Pakistan’s first liver autotransplantation procedure was successfully performed at the Dow University of Health Sciences (DUHS), Karachi.
The liver of a 28-year old patient, who was suffering from cancer, was taken out of the body, the tumor was surgically removed, damaged veins were reconstructed, and the liver was re-implanted in his body, officials said.
After the successful procedure, the patient has begun to recover, DUHS said.
“Our team of liver transplant surgeons has performed one of the most complex and sophisticated procedures, known as liver autotransplantation”, Vice-Chancellor, Dow University of Health Sciences (DUHS), Prof Saeed Quraishy said Saturday.
Speaking at a seminar on “Liver, Kidney and Bone Marrow Transplants at DUHS Hospital — Meet the Experts”, organised by the Mir Khalil-ur-Rehman Memorial Society (MKRMS) at the Ojha Campus of the varsity, Prof Quraishy said a 28-year old patient from Zhob town of Balochistan had reported to DUHS and was diagnosed with liver cancer, which had damaged some portion of the liver and some important veins.
“Under the supervision of eminent liver transplant surgeon Prof Dr Faisal Dar, our team of experts including Dr Jahanzeb Hyder, Dr Muhammad Iqbal, and others performed country’s first liver auto-transplantation. Only around 20 such procedures have been performed in the entire world”, he said, adding it is the first such procedure performed anywhere in the country.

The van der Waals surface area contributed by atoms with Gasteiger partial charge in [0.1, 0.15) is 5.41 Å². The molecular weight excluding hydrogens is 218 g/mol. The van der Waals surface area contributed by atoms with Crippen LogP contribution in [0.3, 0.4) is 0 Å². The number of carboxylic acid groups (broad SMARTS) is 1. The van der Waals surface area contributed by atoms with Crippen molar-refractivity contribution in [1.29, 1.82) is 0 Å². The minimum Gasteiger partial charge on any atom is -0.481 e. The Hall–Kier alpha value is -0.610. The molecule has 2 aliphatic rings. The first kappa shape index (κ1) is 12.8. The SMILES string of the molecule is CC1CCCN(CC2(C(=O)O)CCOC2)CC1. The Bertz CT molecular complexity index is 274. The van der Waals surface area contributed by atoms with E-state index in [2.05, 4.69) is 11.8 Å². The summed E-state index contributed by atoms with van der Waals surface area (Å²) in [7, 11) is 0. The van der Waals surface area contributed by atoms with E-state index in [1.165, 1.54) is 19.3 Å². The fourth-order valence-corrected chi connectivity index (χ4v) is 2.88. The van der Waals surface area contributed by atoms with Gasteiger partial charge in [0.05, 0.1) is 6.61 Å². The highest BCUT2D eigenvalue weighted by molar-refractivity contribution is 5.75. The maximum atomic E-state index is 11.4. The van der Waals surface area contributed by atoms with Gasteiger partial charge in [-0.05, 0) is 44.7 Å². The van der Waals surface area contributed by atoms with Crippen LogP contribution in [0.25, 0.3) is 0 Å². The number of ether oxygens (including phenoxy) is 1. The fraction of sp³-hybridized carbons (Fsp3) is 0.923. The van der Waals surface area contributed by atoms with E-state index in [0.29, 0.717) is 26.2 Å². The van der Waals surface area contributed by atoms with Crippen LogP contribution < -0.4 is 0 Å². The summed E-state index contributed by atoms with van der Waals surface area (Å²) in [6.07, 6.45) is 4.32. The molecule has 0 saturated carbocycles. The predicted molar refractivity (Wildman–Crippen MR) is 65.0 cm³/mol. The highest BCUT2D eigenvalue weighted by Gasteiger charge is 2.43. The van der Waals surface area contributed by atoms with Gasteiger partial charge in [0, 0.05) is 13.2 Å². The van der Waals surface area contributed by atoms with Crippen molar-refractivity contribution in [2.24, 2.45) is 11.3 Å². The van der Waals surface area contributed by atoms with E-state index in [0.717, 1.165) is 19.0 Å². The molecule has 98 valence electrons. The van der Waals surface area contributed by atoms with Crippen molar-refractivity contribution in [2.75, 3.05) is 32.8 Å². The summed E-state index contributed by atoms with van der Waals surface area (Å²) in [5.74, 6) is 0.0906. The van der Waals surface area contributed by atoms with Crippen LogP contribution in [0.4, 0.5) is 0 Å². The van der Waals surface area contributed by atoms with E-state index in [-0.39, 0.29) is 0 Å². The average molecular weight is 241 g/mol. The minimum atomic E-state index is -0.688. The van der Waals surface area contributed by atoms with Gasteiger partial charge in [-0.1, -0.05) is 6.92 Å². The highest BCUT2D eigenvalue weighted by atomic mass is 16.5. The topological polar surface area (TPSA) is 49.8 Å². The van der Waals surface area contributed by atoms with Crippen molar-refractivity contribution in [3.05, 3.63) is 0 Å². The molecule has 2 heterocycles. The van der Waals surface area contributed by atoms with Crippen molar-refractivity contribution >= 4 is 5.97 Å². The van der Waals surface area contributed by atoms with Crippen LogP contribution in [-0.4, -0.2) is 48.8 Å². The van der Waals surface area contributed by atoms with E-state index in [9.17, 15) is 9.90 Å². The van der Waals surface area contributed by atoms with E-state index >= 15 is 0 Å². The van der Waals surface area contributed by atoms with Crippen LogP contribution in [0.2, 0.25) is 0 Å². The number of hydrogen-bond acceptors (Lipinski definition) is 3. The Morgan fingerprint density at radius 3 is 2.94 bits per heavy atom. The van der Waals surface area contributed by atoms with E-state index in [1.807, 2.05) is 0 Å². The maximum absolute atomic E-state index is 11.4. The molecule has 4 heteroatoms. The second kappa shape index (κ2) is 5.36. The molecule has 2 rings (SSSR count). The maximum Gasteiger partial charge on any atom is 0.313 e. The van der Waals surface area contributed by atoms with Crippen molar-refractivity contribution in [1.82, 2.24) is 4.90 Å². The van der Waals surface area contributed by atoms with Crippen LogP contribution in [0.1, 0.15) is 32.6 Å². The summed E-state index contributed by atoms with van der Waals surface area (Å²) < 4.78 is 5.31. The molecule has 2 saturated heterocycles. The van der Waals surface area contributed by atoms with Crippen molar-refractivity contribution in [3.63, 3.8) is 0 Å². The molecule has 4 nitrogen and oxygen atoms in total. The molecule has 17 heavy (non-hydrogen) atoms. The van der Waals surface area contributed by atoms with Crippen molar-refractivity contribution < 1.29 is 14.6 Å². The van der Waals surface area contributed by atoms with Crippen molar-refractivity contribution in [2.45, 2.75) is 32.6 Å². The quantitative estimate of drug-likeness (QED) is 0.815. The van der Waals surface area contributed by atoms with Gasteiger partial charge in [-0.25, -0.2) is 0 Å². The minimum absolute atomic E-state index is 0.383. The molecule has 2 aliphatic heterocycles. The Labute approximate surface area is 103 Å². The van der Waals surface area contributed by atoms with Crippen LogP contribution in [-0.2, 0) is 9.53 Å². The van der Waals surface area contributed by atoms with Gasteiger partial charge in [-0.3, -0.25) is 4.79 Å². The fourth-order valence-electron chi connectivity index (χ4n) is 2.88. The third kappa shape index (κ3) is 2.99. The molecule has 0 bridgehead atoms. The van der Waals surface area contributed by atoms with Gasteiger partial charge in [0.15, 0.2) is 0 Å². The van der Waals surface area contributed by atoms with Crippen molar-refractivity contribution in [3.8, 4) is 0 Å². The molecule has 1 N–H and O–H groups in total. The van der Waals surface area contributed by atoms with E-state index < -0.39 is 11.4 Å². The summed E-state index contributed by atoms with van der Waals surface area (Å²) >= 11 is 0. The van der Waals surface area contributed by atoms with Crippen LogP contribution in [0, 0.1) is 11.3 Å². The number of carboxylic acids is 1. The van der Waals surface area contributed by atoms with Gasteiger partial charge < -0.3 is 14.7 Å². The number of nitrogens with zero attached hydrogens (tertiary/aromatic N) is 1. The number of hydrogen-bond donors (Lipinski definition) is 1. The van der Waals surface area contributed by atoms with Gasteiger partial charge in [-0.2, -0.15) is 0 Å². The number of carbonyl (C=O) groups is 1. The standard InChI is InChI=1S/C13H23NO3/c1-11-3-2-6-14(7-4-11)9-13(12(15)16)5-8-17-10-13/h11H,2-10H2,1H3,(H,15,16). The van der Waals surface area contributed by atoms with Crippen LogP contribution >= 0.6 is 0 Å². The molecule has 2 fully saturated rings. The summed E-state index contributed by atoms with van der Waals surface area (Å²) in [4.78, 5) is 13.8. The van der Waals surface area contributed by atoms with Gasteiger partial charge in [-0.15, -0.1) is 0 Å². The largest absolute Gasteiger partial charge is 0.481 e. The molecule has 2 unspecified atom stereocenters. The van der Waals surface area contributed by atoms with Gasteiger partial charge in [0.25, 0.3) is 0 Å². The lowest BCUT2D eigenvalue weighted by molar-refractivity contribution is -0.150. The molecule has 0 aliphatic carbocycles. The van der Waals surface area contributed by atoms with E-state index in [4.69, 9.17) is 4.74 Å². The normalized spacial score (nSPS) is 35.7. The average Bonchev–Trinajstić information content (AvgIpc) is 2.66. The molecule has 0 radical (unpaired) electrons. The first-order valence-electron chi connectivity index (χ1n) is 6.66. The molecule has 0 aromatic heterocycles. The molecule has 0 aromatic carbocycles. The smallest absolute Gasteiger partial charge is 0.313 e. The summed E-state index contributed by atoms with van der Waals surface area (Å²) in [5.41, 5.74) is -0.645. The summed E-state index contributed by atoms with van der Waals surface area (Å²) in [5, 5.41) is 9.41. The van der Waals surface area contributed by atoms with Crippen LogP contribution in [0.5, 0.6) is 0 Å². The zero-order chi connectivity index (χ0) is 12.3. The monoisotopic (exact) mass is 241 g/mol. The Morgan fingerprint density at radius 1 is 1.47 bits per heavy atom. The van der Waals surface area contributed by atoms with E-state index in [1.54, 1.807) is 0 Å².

He maintained that regular liver transplants were also being carried out despite the COVID-19 pandemic and so far, 6 liver transplants have successfully been done at the DUHS, adding three more liver transplants would be carried out in the next few days for which, work up is underway.
Liver Transplant Surgeon at DUHS Dr Jahanzeb Hyder said Pakistan annually needs hundreds of liver transplants because of liver cancers, and damage due to hepatitis B and C.
He said the liver is the only organ in the human body which can regenerate itself so people can donate parts of their livers to others for saving their lives.
Professor Rashid Bin Hamid, Kidney Transplant Surgeon at the DUHS said in Pakistan around 20,000 to 25,000 patients require kidney transplants as the end-stage renal disease is on the rise but added that only 1000-1200 people have the opportunity to get renal transplants while the remaining patients have to rely on dialysis for their entire life.
Nephrologist Dr Tasaduk Khan said chronic kidney disease was on the rise in the country due to endemic diabetes and hypertension, and poor lifestyle, adding that there were now over 60 million patients with kidney diseases, of whom 50% require dialysis.